Magazine

Nargis Kassenova on Kazakhstan in Transition

As Kazakhstan undergoes its first power transition, the awakening of public politics is inevitable.

Catherine Putz
Nargis Kassenova on Kazakhstan in Transition

Kazakhstan’s interim President Kassym-Jomart Tokayev, left, and former Kazakh President Nursultan Nazarbayev, walk together during the Nur Otan party congress in Nur-Sultan, the capital city of Kazakhstan, April 23, 2019.

Credit: AP Photo

It’s been a wild few months for Kazakh politics, starting with President Nursultan Nazarbayev’s resignation on March 19 and interim President Kassym-Jomart Tokayev’s decision a few weeks later to call for early presidential elections, now set for June 9. Since then, Kazakhstan has renamed its capital and seen a series of public protests, flashes of frustration with the political process and persisting socioeconomic inequalities.

To put the ongoing changes in context, The Diplomat spoke to Nargis Kassenova, currently a senior fellow in the Program on Central Asia at Harvard University’s Davis Center for Russian and Eurasian Studies. Kassenova is also an associate professor at KIMEP University in Almaty, Kazakhstan.

A burning question I’ve had is about the choreography of this transition: Why bother with the theatrics of resigning when Nazarbayev could have simply called for early presidential elections, as he has often in the past? What do you make of the timing and order of recent events?

I think you put your finger on the point: Theatrics is a very important aspect of our transition. President Nazarbayev clearly has a soft spot for spectacular politics, the pomp and circumstance. Calling for early presidential elections would be dramatic but not to the same extent as the “big bang” of resignation. It had to be a historic event on its own, mentally, emotionally, and temporarily separate from the upcoming elections. Scheduling it on the eve of the Nowruz celebration added to the symbolism. Why now? We don’t know and can only guess, but eventually we will find out.

As for the choreography of the transition, it seems likely that there is no clear plan. Nazarbayev and people around him have seen a lot during their careers and understand the fluidity of politics and the role that accidents can play in it. The goals are to preserve the status, security, and wealth of Nazarbayev and his family, and to maintain his legacy as a statesman and Leader of the Nation. The rest can be subject to modifications. The main intrigue for me is whether this plan aspires for an upgrade of Kazakhstan’s political and economic system, or it’s focused on keeping the status quo as long as possible. Both would be tall tasks under the circumstances.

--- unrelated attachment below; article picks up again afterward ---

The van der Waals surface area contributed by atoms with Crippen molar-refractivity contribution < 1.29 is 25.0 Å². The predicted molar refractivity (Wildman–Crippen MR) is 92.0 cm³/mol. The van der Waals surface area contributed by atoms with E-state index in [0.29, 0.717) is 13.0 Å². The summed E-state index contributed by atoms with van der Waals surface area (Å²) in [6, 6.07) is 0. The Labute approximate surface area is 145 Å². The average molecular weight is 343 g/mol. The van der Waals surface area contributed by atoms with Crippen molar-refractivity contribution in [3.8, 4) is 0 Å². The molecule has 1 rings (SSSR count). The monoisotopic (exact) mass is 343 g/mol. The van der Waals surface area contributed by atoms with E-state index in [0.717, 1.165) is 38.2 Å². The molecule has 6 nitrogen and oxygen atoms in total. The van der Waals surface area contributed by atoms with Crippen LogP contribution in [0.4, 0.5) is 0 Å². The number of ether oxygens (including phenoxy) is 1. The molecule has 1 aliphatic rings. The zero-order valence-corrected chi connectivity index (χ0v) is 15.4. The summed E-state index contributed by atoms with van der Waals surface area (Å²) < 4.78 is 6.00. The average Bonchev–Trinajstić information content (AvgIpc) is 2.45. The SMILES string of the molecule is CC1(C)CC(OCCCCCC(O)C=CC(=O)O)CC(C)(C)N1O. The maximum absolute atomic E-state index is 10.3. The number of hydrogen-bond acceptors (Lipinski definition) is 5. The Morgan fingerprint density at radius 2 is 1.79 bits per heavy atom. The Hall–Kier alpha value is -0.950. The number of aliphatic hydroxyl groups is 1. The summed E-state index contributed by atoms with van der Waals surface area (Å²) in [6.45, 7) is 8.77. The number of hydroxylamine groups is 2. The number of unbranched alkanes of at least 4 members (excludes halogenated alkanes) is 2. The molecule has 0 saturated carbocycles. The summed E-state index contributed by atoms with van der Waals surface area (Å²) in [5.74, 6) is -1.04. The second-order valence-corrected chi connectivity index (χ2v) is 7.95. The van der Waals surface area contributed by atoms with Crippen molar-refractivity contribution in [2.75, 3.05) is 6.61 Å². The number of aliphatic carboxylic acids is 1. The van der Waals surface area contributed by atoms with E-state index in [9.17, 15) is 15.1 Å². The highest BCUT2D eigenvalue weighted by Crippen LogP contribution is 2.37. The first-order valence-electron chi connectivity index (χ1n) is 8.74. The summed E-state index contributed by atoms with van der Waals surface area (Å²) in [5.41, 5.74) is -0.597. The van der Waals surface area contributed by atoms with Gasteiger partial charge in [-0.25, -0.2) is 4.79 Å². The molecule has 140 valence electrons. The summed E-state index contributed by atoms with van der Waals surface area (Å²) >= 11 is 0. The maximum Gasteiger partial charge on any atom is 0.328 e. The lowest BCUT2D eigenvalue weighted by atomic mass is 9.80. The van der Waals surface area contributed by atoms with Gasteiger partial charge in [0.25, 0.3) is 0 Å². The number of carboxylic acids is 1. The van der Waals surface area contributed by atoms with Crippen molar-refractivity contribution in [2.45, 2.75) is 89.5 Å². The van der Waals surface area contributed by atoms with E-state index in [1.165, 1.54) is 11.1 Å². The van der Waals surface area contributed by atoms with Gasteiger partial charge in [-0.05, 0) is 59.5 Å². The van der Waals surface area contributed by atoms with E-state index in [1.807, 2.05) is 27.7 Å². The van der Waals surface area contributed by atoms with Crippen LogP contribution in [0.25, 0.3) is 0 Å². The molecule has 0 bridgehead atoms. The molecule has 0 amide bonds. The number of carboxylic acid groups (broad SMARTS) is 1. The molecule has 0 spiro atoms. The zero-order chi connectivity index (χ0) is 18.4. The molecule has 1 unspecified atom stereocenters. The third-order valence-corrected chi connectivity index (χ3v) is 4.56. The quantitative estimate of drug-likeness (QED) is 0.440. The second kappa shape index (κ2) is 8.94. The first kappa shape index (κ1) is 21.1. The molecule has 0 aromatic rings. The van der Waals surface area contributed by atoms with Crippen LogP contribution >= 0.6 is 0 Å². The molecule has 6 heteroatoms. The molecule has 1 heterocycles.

On the one hand, the system has been rigid and risk adverse, with all the “screws tightened” for so long that the authorities seem to have lost the capacity of handling more complex systems. On the other, the maintenance of the system built around Nazarbayev would be impossible with him leaving the scene. Kazakhstan is a much more open and complex place for repeating the Turkmen scenario. [Editor’s Note: Turkmenistan’s first president died in office in 2006, followed by a smooth transition to a new, equally authoritarian, president chosen by elites, behind closed doors.] Elite power struggles are inevitable, and awakening of public politics is inevitable too. The thirst for change, even in the face of major uncertainty about the future, became clear on the day of the resignation. At present, both the elites and people are disoriented by the presidential duumvirate and the direction of change, but we definitely are moving into uncharted and tumultuous waters.